Since 2013, Norway has had a coalition government comprised of the Conservative Party and the Progress Party. Both parties agree on the recent tightening of Norway’s Penal Law § 147 on acts of terrorism. However, it is less clear whether they agree on the Act’s suitability for preventing participation in war in a foreign country. In July 2014, a nation-wide terror alert warned of an imminent attack by foreign fighters returning from Syria, resulting in several days of heightened security and public attention to the threat of returning Syria travellers. A month later, the Ministry of Children, Equality and Social Inclusion led by Solveig Horne (Progress Party) started an evaluation of the feasibility of penalizing foreign fighters by withdrawing their Norwegian citizenship. Horne referred specifically to Norwegian citizens who travel to Syria and ‘people who wish to participate in acts of terror and warfare’, clarifying that ‘new rules for loss of citizenship’ would apply to situations where a citizen ‘acts to strongly harm vital interests of the state or has voluntarily served in a foreign military service’. As explained by Horne, Norwegian citizenship is very valuable because it ‘offers all rights within Norwegian society’: Withdrawal of citizenship would thus send a ‘very strong signal’. However, such a scheme would require a change in the citizenship legislation, as well as conditions and guidelines for the withdrawal of citizenship.

In September 2014, Professor Benedikte Moltumyr Høgberg was appointed to assess the specific conditions that might lead to a foreign fighter’s loss of Norwegian citizenship. In her 2015 assessment report, Høgberg concluded that three conditions need to be in place to allow a withdrawal of Norwegian citizenship: 1) the individual in question must have dual citizenship so that nobody is left stateless (which would constitute a breach of international conventions); 2) a Norwegian court must have decided that the individual has taken part in warlike actions (or similar crimes); 3) the individual cannot have strong family ties in Norway (in line with human rights norms on the right to family life).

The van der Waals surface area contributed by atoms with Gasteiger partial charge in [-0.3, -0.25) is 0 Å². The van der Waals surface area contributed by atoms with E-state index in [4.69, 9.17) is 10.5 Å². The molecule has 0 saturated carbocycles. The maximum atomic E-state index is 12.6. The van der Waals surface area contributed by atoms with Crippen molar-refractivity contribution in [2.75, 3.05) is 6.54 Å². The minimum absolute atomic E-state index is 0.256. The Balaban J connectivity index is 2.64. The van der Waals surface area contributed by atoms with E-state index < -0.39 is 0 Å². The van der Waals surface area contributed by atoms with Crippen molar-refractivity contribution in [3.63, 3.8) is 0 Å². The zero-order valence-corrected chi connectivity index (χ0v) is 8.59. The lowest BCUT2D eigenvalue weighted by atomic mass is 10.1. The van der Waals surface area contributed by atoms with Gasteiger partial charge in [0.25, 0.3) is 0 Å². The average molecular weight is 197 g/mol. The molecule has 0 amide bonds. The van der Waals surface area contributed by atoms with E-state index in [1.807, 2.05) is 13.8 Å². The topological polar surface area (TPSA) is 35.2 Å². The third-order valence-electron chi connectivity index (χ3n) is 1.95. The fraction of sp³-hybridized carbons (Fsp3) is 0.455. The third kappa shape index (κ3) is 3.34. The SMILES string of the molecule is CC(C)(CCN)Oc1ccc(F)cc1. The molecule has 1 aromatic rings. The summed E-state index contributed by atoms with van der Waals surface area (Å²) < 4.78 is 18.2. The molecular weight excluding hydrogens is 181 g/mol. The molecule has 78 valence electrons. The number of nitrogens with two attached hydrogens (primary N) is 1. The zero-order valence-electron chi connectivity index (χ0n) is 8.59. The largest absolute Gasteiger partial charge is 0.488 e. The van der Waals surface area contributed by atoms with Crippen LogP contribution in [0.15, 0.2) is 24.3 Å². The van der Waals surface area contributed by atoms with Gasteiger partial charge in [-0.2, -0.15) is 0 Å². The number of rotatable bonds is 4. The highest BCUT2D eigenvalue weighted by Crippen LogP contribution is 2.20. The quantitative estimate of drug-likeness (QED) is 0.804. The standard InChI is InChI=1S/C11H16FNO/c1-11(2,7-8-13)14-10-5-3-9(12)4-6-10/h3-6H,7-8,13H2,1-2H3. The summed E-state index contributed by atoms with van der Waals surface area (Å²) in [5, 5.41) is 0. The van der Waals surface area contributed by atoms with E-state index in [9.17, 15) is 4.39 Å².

While the 2015 report was reassuring, it generated surprisingly little debate on principle grounds. This is regrettable because the proposal actually presented a new way of thinking about Norwegian citizenship, raising several important issues about the nature of Norwegian citizenship. Are Norwegians more secure if we send potential terrorists out of the country? Is this even feasible, if Norway wants to stay within the ‘border-free’ Europe? What are the trade-offs between security and civil rights to citizenship, and how can they best be balanced? Is citizenship essentially something that needs to be earned, or is it an inalienable right? Should withdrawal of citizenship be a form of punishment, and if so, is it a good idea to open up this pandora’s box?